07 May 2015
Currency fluctuations and cancellation of semiconductor equipment development project fail to dent management's optimism.
Executives at the Californian laser and photonics equipment specialist Newport are confident of delivering another year of record sales – despite the negative impact of the strong US dollar and the cancellation of a development project for next-generation semiconductor production.
Long-term CEO Robert Phillippy reported sales of $156.7 million for the opening quarter of 2015, up nearly 7 per cent on the first three months of last year. That was partly thanks to the recent $8.4 million acquisition of the Austrian ultrafast laser developer Femtolasers, as well as that of Israeli fiber laser firm V-Gen. Together, those two deals are expected to add as much as $30 million to Newport’s annual turnover.
Phillippy described the opening quarter as a “strong start” to the year, as orders also grew by 5 per cent compared with a year ago – aided by a 34 per cent bounce in the defense and security segment.
“More importantly, we continued to leverage this sales growth into higher profit levels,” added the CEO. Newport’s unofficial, “non-GAAP” income for the quarter, showed an underlying profit of $14.6 million – up from $11.6 million a year ago.
The company's efforts to improve profitability have included a "lean principles" drive across a number of product platforms, as well as a ramp in optics production in Romania while closing another facility in Massachusetts.
Semicap development project cancelled
One negative for the company in recent weeks was the cancellation of a development project with a key customer in the semiconductor equipment sector. “The customer’s direction on next-generation equipment has changed,” Phillippy told investors.
Though details are scant, Newport had been working on what the CEO called a highly innovative new opto-mechanical subsystem for the customer. Introducing that innovation carried an inherent risk, and when the customer needed a system more quickly than it had been expecting previously, it decided to go with an updated version of an existing system rather than the more innovative Newport option.
Phillippy pointed out that the two companies were still working together, and that Newport would receive compensation for the aborted project.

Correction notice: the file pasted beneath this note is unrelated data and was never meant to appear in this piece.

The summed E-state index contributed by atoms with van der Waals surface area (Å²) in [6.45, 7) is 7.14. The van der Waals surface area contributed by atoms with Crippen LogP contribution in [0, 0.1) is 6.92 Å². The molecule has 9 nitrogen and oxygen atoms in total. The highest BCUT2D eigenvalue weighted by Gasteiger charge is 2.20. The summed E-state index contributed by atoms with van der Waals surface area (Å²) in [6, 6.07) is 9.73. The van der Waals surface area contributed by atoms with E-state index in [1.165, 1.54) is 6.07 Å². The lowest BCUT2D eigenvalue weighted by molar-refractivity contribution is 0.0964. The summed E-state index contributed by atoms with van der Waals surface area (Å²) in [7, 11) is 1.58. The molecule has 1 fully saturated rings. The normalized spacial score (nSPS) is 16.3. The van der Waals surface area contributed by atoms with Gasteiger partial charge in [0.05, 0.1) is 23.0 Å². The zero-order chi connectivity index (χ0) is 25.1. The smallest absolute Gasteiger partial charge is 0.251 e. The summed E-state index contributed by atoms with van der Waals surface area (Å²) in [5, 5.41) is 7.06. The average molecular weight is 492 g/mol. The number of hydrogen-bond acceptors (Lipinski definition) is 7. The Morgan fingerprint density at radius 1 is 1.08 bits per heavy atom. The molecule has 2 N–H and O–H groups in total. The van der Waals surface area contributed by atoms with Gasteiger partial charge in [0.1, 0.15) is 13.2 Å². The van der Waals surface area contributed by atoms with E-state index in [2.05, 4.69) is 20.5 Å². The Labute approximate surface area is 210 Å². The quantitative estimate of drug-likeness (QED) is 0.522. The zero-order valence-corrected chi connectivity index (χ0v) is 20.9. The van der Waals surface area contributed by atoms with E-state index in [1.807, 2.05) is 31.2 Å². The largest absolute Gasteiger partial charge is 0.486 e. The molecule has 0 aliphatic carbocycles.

Elsewhere in the microelectronics space, the CEO said that Newport was seeing good uptake of its Quasar and Talon lasers in various smart phone manufacturing steps, with the company’s Spirit ultrafast laser also gaining traction in glass cutting applications.
At Photonics West earlier this year, Newport formally introduced its "ClearShape" femtosecond laser process - based on the Spirit laser platform - for rapid cutting of strengthened glass and sapphire, claiming "intense customer interest" in the approach.
That momentum is expected to outweigh the ongoing currency headwinds, with Phillippy saying: “We are encouraged by our first quarter performance, and expect to have record [full-year] sales and non-GAAP net income again in 2015.”
In 2014, Newport posted a GAAP net income of $35 million on full-year sales of $605 million. The company’s non-GAAP net income calculation boosted that figure to just over $54 million.
Phillippy and CFO Chuck Cargile are expecting to post sales of around $157 million again for the current quarter, which ends in June, although Cargile points out that this figure is approximately $9 million lower than would be the case without the currency adjustments of the past few months.
Despite the generally positive noises, Newport’s stock price has remained stuck below $20 of late, and at those prices the company is continuing to buy back shares. Since beginning a share repurchase program last year, it has spent some $16.3 million on 870,000 shares, around 2 per cent of those available on the market.
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